1997 drew to a close and I seemed as busy as ever (information about why I’ve been busy to come in future), but the end of the year does bring some amount of reflection, so presented for your enjoyment and sniping (if that pleases you) are my Top 10 novels. Note that these are not your Top 10, nor are they presented as theĀ Top 10. They are simply my favorite 10 at this moment in time. We’ll revisit this in a couple of years and see if it changes. The novels, in alphabetical order by title, are:

Bones of the Moon, Jonathan Carroll

I think you like the first Carroll you read best, and this was my first. The initial third of the book (before the fantasy kicks in) is the single best love story I’ve ever read. And then things get weird. This has got all of the best of Carroll–great characters, intriguing details (I never knew they played basketball in Italy), and magic that threatens everything.

Bridge of Birds, Barry Hughart

The first novel of an ancient China that never was. It is so refreshing to read fantasy that isn’t based in Medieval European culture. This book is also very funny, to boot, and has a nicely built mystery to it. The two sequels are almost as good.

Chronicles of Thomas Covenant (Lord Foul’s Bane, The Illearth War, The Power That Preserves), Stephen R. Donaldson

First read when I was an impressionable teenager, and so the impact on me was magnified. This was the first novel (the three books were actually written together and sent to the publisher as a bundle) that I read with an anti-hero, and I admired the way Donaldson wasn’t afraid to make fantasy a little dirty. Although this will probably be the first book to fall off my list, I still recommend it.

The Demolished Man, Alfred Bester

I read this before The Stars My Destination, and that’s probably the only reason it beats it out to make it on this list. Pyrotechnic prose from the early 1950s that still wouldn’t look too out of place if published today.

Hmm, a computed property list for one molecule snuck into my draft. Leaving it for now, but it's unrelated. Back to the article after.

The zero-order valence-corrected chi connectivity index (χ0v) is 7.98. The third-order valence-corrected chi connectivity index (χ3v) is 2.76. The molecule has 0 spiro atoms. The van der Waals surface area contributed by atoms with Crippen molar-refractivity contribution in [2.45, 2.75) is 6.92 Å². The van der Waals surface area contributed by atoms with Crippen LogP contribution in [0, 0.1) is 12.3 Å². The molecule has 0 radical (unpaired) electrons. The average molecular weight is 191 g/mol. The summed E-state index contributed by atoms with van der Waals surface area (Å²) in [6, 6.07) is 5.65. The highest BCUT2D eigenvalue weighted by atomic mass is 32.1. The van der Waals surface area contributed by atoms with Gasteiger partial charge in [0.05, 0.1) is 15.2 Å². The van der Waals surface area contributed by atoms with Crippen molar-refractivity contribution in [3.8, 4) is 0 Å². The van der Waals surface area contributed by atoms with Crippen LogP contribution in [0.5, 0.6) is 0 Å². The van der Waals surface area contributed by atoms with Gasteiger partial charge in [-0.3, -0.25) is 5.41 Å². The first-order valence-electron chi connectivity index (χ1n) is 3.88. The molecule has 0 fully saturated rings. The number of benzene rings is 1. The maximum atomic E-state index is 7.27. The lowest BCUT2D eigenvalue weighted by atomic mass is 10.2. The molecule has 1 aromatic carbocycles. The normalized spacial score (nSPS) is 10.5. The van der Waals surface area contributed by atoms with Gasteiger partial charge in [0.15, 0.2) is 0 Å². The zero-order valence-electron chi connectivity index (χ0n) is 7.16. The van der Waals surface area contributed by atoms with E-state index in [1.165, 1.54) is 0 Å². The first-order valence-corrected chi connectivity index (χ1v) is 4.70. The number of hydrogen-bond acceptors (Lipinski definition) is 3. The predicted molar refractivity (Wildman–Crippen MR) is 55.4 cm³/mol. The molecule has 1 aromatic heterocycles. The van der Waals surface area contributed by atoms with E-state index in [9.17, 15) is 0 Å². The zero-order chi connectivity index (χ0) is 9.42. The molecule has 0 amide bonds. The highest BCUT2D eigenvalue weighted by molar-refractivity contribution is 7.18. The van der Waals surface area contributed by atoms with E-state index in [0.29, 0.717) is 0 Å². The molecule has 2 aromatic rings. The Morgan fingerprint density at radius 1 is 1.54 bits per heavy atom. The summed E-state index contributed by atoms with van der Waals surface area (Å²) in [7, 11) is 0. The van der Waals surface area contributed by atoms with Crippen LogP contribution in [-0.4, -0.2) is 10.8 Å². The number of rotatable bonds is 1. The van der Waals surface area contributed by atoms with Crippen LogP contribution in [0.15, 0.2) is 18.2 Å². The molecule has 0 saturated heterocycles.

The Hitchhiker’s Guide to the Galaxy, Douglas Adams

I quote this book. Actually, I probably quote the radio show, but since the book was based on the show, you could say the book is quoting the show itself. The best sustained humorous work in SF, with nothing else even coming close. “Fun. There must be some strange usage of the word fun that I was previously unaware of.”

The Last Coin, James P. Blaylock

I came across this book when I started realizing that fantasy could be well written as well as entertaining. Blaylock certainly fills that bill. With the quirkiest characters this side of Philip K. Dick, and the most ornate prose without becoming dense, The Last Coin is a descriptive masterpiece.

On Stranger Tides, Tim Powers

What Blaylock is to description, Powers is to plot. I skipped three classes to read this book because I simply could not put it down. A fantasy about pirates and sunken treasure, the fountain of youth and puppeteers. What a ride!

Possession, A.S. Byatt

The most recent addition to this list is Byatt’s Booker Prize-winning novel about two Victorian poets and the modern researchers determined to ferret out their secrets. This is difficult reading, but extremely rewarding. Like William Ashbless (the fictional Victorian poet created by Blaylock and Powers and used as a character in their novels), Ash and LaMotte live in my memory as much as Byron or Keats.

Replay, Ken Grimwood

What if you could relive your entire life? What would you do? What would you do if you could relive it again. And again? This book is one of the cleverest and powerful books in the fantasy genre, and is probably my favorite of my favorites. A book about living.

Stand on Zanzibar, John Brunner

Like Bester, I probably would have picked Brunner’s other great novel, The Sheep Look Up, if I had read it first instead of this one. Both of them are excellent examples of “If This Goes On…” In the case of Stand on Zanzibar, it’s overpopulation, whereas The Sheep Look Up is about pollution. Generously mix John Dos Passos with Alfred Bester and Rachel Carson, and Brunner’s your man. (Honorable Mention: Brunner’s The Shockwave Rider for best book based on Alvin Toffler [Newt Gingrich didn’t even place].)

That’s my ten. I’d be interested in hearing what your Top 10 are. And, while you’re at it, why don’t you let me know where you are writing from (City, State, Country). I’m doing an informal survey of First Impression readers and, to be frank, I’m just curious.

Here’s to 1998–may you read many books!

[Finished 30 December 1997]


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